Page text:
Infuriated is probably the best I can do to describe how I felt. This fire lit inside of me from a place I'd never been before! I rolled over and literally started crawling up that stupid mountain until I was able to stand. I'd love to say I sprinted up to the top but it was one ugly pain staking step after the other until I finally crested the summit. I was met by my tear filled buddies, and this momentous event of my life, this defining moment that would ever change me was met with, NOPE, I don't feel anything… Nothing. The view was great and a few things they don't tell you about climbing mountains. The summit is only the halfway point. You still have to climb down! They also fail to mention you don't get to just hang out up there for as long as you want. Storms roll in everyday around noon and the likelihood of you getting hit with lightning rises exponentially the longer you're on the rock. Anyone want to come climbing with me yet? What was I to make of this? That's a great question. The story kind of depends on you asking it too!

Not every summit is for you. I later learned that my summit was 500 ft below when I made the choice to keep pushing when outward circumstance told me to quit. The actual summit of this mountain was for someone else. My little boys at home, you see? They can look up to their dad telling them all about what it was like to walk in the clouds and speak from a position of authority. That when everything around you is saying give up because it is hard… Don't. Keep pushing! That summit was for you too.

I wonder how many things are telling you that you're not qualified enough? I wonder how many of you are at the trailhead of your own mountain. The summit seems so far away! Maybe you are like me at 500ft from the top. Here's the secret… Take the next step. “Well, Corey you don't know what I have going on in my life.” Nope. I don't. Take the next step… “Well, Corey, I have to get XYZ in place before I can do anything.” Nope. You don't. Take the next step. I've grown to hate excuses for why not or someone else putting their own limitation on what I can do. Well, I can't so you can't. Also, a little golden nugget I found along the way. You know how many bills I thought about on that mountain? Zero. You know how many people I thought about that had done me wrong over the years? Zero. It was a reminder to not make mountains out of mole hills. Perspective.

One last story and I'll let you get back to work. Your bathroom break is probably nearing concern from your other co workers. Oh, I know!

It's 12 years ago and I'm an aspiring graphic artist working as an overnight security guy. It's 3:15am and I tune into this low production show on iTunes of these guys eagerly wanting to teach me how to use this amazing piece of editing software called Photoshop. An application I could only dream of owning at the time. I was using Corel Draw and Paint trying to use the same tricks and techniques these dudes were showing me with the software I had! Geez… 6 months into religiously watching this show I was finally able to save up enough pennies to buy a version of PS that was 2 version old, but I was so stinking excited about it. Now I could follow along and not just make it work, but you see something happened I didn't expect.

I knew that software frontwards and backwards before I owned it and didn't realize it. I knew all the shortcut keys because these guys would always verbalize what they were doing and it stuck in my head. The day I installed Photoshop I knew where everything was and how to use it because of these guys. I learned a ton about photography, how to create a website, how to present a portfolio, and I laughed at how silly they were. The show has been on for years now and to say that it has grown is an understatement. If you haven’t figured it out by now those guys were the original Photoshop Guys: Scott Kelby, Matt Kloskowski, and Dave Cross. I'm a product of that show and super excited to have been asked to share with you. I've been shooting for around 10 years professionally and been all over the world with a camera in hand. I've had the pleasure of working on so many projects that pushed me mentally, creatively, and physically. But, I still make time to tune in and remain a student to this day.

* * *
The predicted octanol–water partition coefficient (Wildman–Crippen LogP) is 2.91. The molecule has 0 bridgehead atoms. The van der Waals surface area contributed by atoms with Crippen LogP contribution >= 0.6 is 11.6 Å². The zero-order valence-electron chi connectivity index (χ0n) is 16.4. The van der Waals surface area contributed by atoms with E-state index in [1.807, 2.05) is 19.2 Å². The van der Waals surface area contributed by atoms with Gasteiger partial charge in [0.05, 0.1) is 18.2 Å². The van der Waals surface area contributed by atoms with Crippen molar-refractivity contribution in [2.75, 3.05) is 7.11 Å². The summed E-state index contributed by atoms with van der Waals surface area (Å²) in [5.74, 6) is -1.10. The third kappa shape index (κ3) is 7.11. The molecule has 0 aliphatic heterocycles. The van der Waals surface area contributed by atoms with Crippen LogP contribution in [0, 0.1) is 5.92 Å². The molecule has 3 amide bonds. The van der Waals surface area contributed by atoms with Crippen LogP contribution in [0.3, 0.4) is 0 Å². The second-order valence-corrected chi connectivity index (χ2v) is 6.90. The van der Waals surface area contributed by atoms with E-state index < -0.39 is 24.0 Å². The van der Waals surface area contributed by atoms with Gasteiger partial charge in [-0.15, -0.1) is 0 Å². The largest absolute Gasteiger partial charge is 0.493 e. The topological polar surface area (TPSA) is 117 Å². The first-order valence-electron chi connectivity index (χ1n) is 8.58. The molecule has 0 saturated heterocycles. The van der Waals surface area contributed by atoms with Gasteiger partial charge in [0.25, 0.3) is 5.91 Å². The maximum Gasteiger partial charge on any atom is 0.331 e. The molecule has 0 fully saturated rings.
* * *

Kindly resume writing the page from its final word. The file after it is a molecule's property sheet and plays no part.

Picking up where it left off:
I love this quote:

“I’ve got to keep breathing. It’ll be my worst business mistake if I don't.”

– Steve Martin.

You got this! Now go do something significant today.

You can see more of Corey’s work at CoreyLackPictures.com and follow him on Instagram, FacebookTwitter, and Tumblr.

The views and opinions expressed in the Guest Blog series are those of the authors and do not necessarily reflect the official policy or position of Scott Kelby or Kelby Media Group.

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11 Comments

  1. I think this may be one of the best posts I have read here! It’s a great story and well told. Very inspiring!

  2. Thanks Corey for reminding an old man of many of the principles that have helped me and many others rise above what we thought we could ever do! Your words inspire and your work proves that these decisions produce results. As a strong advocate of family, I’m proud of you for recognizing how blessed you are with yours! Success has many definitions, but yours is among the best, God Speed my friend!

    • Thanks Bill! We met briefly at Dr. Charles Stanley’s birthday party a few years ago. You look over and say, “That’s a large filament.” I replied, “Well, thank you, sir.”

      I’d be surprised if you don’t remember such an meaningful conversation.

      Thank you for the comment and compliment.

  3. Corey, I’m so excited to see your guest blog up this morning! Your work speaks for itself and your message is inspiring. We’ll talk again soon my friend! Right now, I need to find a summit to conquer!

  4. Love it. Thanks for the support my friend.

  5. Great inspiring story!
    Love the gear talk – from someone who still religiously uses her ‘ole’ 40d!